Bluefield University criminal justice students visited Red Onion State Prison in Wise County, Virginia to tour the facility this spring. These types of trips are helpful because real-world experiences provide BU students with a leg up in practical knowledge and training in the field. Networking with future employers and real-life experiences can also make students unique and attractive to employers when they begin applying for jobs.
Not only were the students able to tour the facility, but they were also able to visit and speak with some of the prisoners that were housed there at the time. Those prisoners included: the DC Sniper, Lee Boyd Malveaux; serial rapist and murderer, Jessie Matthews; The Grayson County Christmas Tree Killer, and Freddie Hammer who has killed from 17 to 50 people. The prison also includes Italian, Russian, and Japanese Mafia members.
“While many of us were aware that there are several “famous” inmates, the facility also houses several significant prisoners including several serial killers and highly ranked gang members that we were unaware were being detained in that facility,” said Jeff Disibbio, assistant professor of criminal justice.
Ever since the tour back in April, Dr. Kim Farmer, professor, and chair in the department of criminal justice at Bluefield University has had numerous students come by her office and ask questions and conduct research on many of the people they met that is unassociated with any class assignments. “I think that this trip alleviated some of the fears that students had about entering the field of corrections,” said Dr. Farmer.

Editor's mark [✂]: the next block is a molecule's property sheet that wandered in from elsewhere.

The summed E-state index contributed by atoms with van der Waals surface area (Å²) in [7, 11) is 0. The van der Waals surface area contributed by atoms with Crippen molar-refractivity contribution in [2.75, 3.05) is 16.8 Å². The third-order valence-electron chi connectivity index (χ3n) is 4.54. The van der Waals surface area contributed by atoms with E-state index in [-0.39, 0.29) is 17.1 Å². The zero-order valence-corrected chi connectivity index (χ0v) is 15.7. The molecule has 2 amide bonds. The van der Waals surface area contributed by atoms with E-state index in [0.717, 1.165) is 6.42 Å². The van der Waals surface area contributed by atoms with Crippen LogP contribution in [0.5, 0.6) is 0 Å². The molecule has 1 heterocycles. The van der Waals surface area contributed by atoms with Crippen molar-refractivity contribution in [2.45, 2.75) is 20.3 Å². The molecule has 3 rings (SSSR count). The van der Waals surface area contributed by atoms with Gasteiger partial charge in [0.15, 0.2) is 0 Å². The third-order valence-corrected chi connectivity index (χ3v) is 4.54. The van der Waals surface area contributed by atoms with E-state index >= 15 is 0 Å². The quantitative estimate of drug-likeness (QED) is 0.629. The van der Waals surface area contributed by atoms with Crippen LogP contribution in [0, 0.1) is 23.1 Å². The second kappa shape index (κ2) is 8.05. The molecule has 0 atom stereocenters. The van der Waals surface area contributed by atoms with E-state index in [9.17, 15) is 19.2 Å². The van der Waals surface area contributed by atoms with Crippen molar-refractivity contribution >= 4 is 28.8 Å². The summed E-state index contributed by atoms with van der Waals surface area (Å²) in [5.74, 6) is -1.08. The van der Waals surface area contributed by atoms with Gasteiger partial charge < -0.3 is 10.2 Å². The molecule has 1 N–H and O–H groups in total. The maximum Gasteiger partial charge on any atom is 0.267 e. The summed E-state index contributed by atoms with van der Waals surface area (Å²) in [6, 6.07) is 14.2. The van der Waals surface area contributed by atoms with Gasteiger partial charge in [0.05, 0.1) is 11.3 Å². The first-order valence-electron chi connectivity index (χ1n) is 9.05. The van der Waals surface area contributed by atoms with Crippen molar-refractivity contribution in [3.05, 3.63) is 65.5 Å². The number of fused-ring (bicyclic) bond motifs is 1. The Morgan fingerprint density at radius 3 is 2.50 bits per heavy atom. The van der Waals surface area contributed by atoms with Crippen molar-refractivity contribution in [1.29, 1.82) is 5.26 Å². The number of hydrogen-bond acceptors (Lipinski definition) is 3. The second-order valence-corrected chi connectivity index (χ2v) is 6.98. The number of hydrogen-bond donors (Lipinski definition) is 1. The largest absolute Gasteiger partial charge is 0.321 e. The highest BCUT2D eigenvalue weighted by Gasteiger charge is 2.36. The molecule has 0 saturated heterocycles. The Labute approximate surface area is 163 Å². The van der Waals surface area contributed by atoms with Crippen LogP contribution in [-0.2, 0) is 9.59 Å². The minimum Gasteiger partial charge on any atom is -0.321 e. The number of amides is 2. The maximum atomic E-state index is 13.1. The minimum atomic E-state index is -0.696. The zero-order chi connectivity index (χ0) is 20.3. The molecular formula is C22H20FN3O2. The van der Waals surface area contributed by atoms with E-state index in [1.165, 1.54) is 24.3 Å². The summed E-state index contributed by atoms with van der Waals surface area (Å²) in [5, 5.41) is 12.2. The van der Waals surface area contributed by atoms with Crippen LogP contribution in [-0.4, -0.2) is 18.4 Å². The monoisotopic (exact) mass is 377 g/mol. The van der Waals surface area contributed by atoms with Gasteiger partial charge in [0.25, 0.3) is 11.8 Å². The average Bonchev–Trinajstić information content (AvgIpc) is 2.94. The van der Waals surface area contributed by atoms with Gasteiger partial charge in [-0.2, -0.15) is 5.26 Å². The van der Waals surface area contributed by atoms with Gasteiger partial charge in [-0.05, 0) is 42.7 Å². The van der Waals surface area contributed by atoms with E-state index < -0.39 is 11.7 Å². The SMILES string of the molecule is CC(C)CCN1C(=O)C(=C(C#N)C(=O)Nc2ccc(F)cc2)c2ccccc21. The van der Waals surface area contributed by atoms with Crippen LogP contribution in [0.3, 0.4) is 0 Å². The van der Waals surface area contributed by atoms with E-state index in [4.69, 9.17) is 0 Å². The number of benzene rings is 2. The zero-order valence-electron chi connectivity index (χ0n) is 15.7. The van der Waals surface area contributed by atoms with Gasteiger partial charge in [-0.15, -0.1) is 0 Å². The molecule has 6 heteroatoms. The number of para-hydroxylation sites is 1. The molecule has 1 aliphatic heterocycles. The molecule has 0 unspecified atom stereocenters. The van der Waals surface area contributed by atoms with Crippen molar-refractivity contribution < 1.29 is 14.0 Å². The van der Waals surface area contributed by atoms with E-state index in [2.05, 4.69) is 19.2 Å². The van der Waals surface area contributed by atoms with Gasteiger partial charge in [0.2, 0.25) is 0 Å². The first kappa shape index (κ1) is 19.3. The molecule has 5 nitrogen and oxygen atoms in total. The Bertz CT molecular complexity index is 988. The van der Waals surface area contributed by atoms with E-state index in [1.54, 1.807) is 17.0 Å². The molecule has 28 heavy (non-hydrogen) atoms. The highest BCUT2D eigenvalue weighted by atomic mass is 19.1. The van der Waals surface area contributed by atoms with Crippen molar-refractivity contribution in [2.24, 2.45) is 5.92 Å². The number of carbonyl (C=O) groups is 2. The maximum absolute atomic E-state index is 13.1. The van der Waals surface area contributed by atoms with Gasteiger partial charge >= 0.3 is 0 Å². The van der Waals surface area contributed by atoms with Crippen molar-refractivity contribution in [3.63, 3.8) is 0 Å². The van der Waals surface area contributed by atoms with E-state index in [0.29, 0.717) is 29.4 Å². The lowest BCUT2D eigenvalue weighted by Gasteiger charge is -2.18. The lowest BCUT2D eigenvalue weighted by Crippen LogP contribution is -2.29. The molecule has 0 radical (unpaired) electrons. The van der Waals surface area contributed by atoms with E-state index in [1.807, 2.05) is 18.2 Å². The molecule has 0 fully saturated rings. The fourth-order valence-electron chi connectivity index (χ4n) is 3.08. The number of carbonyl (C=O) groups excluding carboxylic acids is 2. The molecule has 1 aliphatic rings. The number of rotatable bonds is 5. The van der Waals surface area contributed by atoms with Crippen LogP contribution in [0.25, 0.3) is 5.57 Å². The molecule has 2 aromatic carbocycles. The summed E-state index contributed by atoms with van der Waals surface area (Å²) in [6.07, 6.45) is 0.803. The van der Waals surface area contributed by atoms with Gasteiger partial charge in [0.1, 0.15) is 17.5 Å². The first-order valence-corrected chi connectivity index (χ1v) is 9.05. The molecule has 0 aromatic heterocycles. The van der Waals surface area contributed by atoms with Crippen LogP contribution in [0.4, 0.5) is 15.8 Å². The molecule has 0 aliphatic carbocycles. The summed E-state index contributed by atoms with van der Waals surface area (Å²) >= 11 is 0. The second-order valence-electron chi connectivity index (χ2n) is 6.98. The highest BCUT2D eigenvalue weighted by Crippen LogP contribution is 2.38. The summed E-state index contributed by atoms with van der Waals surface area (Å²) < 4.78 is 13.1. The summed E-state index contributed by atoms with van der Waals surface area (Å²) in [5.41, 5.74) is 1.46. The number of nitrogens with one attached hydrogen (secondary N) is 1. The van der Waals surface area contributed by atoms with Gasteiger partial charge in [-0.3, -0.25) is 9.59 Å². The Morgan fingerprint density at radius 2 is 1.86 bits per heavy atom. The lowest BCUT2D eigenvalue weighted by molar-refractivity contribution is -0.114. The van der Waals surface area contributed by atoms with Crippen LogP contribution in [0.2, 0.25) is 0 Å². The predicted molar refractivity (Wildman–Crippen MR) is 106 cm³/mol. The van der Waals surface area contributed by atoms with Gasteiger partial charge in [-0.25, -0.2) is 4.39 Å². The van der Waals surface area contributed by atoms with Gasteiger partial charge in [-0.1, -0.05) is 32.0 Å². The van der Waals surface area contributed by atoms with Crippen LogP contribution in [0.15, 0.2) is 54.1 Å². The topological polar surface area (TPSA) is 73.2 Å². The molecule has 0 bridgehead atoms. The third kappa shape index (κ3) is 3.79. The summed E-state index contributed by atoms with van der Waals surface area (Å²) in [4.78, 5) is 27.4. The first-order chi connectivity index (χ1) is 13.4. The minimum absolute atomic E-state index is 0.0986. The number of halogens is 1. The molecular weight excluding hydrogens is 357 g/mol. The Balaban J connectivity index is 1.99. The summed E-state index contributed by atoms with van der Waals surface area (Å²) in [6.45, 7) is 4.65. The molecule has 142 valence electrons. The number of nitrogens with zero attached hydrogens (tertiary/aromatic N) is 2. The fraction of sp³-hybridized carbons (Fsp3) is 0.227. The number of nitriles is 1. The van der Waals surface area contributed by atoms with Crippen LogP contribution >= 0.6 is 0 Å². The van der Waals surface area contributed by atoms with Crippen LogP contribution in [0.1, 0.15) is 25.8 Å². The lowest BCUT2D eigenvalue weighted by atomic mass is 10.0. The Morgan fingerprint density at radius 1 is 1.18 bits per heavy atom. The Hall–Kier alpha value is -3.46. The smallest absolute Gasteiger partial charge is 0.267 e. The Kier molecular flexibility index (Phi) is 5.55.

“Many of these are students that have been moderately engaged during class time but have now become immersed in learning all they can about various aspects of our visit,” said Disibbio.
Students had heard that Red Onion was a “Super-max” facility that housed a tremendous number of the most dangerous prisoners in the State of Virginia, but many of the students were unaware of the programs that are now being offered to the inmates as a form of rehabilitation. These range from trade school types of training to GED courses to prepare inmates for post-incarceration life. The step-down program at Red Onion has been tremendously successful in transforming the decision making of the prisoners. A large number of prisoners have now earned the right to be contained in a less restrictive manner. The facility had nearly 500 prisoners in segregation and was constantly volatile, but through new training methods they now have stepped down to under 50 inmates being detained at that security level. It really is a tremendous change, and the demeanor of the entire facility has improved, according to the guards.
“I was able to contact a friend in the Richmond Department of Corrections, Greg Carter, he is the head of communications for Virginia’s Department of Corrections (VDOC). After speaking with him for several months, he assisted us in making this trip possible. In fact, we have discussed an ongoing relationship between VDOC and BU and hope to provide opportunities for our graduates, and in turn, we can get firsthand knowledge of the inner workings of facilities like Red Onion as well as visiting speakers, job announcements, and much more,” said Disibbio.
The Red Onion State Prison’s mission is to enhance the quality of life in the Commonwealth by improving public safety. They accomplish this through the reintegration of sentenced men and women in custody and care by providing supervision and control, effective programs, and re-entry services in safe environments that foster positive change and growth consistent with research-based evidence, fiscal responsibility, and constitutional standards.